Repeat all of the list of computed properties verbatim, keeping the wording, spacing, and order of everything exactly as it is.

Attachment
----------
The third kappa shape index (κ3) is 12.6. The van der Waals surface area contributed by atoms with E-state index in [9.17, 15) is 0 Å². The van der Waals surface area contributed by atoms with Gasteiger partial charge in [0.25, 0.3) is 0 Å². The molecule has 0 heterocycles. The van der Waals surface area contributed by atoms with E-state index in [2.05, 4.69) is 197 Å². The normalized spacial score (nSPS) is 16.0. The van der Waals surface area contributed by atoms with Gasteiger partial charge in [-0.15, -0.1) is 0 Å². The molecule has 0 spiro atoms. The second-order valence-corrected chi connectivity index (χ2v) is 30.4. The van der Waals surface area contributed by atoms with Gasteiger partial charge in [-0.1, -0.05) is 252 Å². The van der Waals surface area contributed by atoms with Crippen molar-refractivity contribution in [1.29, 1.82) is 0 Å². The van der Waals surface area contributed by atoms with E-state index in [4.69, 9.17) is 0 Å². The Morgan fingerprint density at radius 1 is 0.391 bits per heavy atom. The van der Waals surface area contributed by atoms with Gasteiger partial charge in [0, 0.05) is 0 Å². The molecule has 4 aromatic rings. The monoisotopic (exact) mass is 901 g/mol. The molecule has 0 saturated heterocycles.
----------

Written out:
The third kappa shape index (κ3) is 12.6. The van der Waals surface area contributed by atoms with E-state index in [9.17, 15) is 0 Å². The van der Waals surface area contributed by atoms with Gasteiger partial charge in [0.25, 0.3) is 0 Å². The molecule has 0 heterocycles. The van der Waals surface area contributed by atoms with E-state index in [2.05, 4.69) is 197 Å². The normalized spacial score (nSPS) is 16.0. The van der Waals surface area contributed by atoms with Gasteiger partial charge in [-0.15, -0.1) is 0 Å². The molecule has 0 spiro atoms. The second-order valence-corrected chi connectivity index (χ2v) is 30.4. The van der Waals surface area contributed by atoms with Gasteiger partial charge in [-0.1, -0.05) is 252 Å². The van der Waals surface area contributed by atoms with Crippen molar-refractivity contribution in [1.29, 1.82) is 0 Å². The van der Waals surface area contributed by atoms with E-state index in [4.69, 9.17) is 0 Å². The Morgan fingerprint density at radius 1 is 0.391 bits per heavy atom. The van der Waals surface area contributed by atoms with Gasteiger partial charge in [0, 0.05) is 0 Å². The molecule has 4 aromatic rings. The monoisotopic (exact) mass is 901 g/mol. The molecule has 0 saturated heterocycles.